The Kfar Saba Magistrates Court on Sunday extended by eight days the remand of Shimon Cooper, suspected in the murder of two former wives — in 1994 and 2009 — after the police said they had obtained new evidence of Cooper’s guilt.
Justice Aharon Goldes stated at the hearing that he complied with the request of the investigation to further hold the suspect, as there was a real danger of obstruction of justice. However, he granted only half of the 15-day extension requested by the police.
On Thursday the police remanded Maria Zkotsky, a female anesthesiologist suspected of assisting Cooper, her lover, in the murder of his third wife.
It was revealed at the Sunday hearing that the police arranged a confrontation between the two suspects, during which Zkotsky accused Cooper of soliciting anesthetic drugs from her.
Cooper’s two wives died 15 years apart, and police initially ruled both their deaths to be suicides by an overdose of sleeping pills. However, in 2010, the Channel 2 news investigative program “Uvda” (“Fact”) featured the case in a 30-minute segment, highlighting suspicion-provoking similarities in the circumstances of the two women’s deaths.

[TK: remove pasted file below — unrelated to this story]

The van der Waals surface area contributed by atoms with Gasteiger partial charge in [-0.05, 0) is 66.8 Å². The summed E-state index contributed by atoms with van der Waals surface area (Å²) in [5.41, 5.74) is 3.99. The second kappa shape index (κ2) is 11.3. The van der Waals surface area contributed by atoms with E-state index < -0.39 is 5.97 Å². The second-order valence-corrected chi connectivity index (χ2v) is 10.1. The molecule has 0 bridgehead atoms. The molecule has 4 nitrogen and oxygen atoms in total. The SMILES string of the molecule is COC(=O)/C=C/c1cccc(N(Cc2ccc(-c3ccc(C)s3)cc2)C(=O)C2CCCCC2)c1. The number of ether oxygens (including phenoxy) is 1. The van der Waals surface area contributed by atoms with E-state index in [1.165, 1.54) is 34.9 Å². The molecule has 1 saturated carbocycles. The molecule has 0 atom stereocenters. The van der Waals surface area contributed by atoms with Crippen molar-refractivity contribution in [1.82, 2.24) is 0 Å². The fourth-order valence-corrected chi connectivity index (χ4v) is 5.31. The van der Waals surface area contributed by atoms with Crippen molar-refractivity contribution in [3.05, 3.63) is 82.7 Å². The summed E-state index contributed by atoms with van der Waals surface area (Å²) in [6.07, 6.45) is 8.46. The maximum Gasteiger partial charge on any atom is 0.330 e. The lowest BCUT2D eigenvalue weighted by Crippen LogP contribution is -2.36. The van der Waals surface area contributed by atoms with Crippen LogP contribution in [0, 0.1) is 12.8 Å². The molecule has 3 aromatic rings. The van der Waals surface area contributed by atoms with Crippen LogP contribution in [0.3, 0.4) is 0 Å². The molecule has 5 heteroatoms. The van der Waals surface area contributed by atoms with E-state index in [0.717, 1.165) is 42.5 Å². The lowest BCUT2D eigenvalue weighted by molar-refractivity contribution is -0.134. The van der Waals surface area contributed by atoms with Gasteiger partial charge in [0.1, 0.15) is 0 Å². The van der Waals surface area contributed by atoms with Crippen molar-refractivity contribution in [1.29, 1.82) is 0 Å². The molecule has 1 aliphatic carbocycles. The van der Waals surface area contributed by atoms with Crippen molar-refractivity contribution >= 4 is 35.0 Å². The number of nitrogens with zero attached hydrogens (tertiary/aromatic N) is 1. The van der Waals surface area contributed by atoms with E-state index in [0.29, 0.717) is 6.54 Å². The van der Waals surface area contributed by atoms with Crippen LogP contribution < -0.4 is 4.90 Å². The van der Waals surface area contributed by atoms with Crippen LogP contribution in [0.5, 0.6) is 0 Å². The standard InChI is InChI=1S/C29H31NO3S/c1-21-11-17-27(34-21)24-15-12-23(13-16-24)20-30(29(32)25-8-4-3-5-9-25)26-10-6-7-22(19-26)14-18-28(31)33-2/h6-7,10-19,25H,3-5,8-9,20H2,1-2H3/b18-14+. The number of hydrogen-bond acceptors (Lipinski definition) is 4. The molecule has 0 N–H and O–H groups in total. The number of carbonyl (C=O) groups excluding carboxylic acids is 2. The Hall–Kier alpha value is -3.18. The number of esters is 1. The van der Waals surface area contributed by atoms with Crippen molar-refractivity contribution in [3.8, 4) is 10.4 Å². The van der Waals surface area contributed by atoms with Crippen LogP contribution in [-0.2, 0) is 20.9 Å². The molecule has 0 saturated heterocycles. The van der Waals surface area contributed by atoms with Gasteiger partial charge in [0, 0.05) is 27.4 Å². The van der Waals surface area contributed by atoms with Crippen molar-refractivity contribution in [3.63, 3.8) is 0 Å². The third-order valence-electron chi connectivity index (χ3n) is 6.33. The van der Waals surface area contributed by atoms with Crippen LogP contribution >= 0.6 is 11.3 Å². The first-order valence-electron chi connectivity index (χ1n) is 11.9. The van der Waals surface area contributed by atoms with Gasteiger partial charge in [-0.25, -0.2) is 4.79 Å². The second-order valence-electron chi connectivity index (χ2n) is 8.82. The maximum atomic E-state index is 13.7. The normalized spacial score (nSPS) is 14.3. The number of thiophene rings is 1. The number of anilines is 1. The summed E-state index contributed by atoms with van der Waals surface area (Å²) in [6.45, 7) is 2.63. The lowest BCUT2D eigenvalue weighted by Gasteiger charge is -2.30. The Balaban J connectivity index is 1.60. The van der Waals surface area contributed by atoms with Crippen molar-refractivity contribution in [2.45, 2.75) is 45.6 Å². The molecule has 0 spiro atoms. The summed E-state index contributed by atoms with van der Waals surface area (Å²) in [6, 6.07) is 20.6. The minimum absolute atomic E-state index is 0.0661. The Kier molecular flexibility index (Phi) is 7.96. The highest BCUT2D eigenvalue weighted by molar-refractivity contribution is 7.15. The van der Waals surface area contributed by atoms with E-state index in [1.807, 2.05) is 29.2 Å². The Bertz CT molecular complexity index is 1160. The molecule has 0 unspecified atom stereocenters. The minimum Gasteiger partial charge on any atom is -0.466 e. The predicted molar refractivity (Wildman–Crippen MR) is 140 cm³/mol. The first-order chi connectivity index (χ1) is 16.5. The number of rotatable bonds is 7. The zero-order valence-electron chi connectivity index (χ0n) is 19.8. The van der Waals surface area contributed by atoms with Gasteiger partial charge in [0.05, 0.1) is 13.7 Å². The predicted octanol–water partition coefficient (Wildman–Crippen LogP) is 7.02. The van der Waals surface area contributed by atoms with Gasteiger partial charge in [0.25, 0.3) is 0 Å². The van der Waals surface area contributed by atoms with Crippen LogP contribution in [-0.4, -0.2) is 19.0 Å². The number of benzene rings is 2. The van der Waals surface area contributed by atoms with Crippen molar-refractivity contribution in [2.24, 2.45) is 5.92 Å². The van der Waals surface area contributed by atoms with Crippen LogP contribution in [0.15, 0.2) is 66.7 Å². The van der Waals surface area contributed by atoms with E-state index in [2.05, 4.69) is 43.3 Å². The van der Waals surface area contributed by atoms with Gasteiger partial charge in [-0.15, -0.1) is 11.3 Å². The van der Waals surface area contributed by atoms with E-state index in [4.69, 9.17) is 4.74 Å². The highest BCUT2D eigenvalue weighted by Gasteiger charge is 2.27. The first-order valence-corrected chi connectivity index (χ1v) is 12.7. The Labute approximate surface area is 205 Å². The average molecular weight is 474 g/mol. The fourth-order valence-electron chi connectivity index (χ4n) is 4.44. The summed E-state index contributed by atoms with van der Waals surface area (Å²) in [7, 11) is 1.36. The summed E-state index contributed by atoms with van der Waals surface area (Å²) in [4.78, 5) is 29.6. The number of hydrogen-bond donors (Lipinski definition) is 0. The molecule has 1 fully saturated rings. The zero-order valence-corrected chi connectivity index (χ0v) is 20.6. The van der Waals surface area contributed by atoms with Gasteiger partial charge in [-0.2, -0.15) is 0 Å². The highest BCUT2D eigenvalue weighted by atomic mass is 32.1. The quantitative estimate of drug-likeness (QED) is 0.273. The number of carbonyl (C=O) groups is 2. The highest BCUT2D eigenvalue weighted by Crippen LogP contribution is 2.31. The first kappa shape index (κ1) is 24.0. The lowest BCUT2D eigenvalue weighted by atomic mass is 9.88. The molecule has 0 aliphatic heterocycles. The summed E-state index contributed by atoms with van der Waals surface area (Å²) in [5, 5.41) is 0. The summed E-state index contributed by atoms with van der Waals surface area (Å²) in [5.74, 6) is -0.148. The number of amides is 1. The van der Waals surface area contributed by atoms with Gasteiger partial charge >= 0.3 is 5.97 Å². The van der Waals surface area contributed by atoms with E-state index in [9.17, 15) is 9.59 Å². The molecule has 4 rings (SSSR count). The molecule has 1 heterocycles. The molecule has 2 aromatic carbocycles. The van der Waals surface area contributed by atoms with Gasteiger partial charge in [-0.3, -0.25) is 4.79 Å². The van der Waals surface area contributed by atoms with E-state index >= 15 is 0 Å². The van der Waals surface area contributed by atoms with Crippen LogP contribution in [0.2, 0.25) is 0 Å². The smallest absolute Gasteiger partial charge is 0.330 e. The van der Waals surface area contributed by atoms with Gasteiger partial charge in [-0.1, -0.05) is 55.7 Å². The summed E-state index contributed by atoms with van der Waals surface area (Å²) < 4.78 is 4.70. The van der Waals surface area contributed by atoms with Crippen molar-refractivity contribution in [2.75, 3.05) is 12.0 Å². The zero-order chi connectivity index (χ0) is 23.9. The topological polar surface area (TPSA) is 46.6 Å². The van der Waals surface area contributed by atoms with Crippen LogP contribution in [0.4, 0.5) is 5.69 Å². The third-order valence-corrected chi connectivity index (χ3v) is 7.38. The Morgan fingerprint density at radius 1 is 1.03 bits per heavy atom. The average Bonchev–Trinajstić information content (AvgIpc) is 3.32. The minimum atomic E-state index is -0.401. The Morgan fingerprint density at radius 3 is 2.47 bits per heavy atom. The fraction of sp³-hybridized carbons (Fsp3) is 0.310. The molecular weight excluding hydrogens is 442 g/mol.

After the program was aired, the daughters of Jenny Mor-Haim — Cooper’s third wife, who died in 2009 — turned to attorney Zvika Avnon, requesting that he launch an independent investigation into the circumstances of their mother’s death. Avnon’s findings precipitated the reopening of the police investigation.
Zkotsky, Cooper’s lover, was arrested last week on suspicion of providing her partner with the drugs he allegedly used to stage the suicide of his third wife. Cooper was detained the following day, when he arrived at the police station to inquire after his partner.
At the close of the hearing, the suspect reiterated that he was innocent. He then turned to the reporters present, saying “Thank you, Ilana Dayan [presenter of 'Uvda'] for destroying my life and my family. I haven’t done anything, I’m innocent.”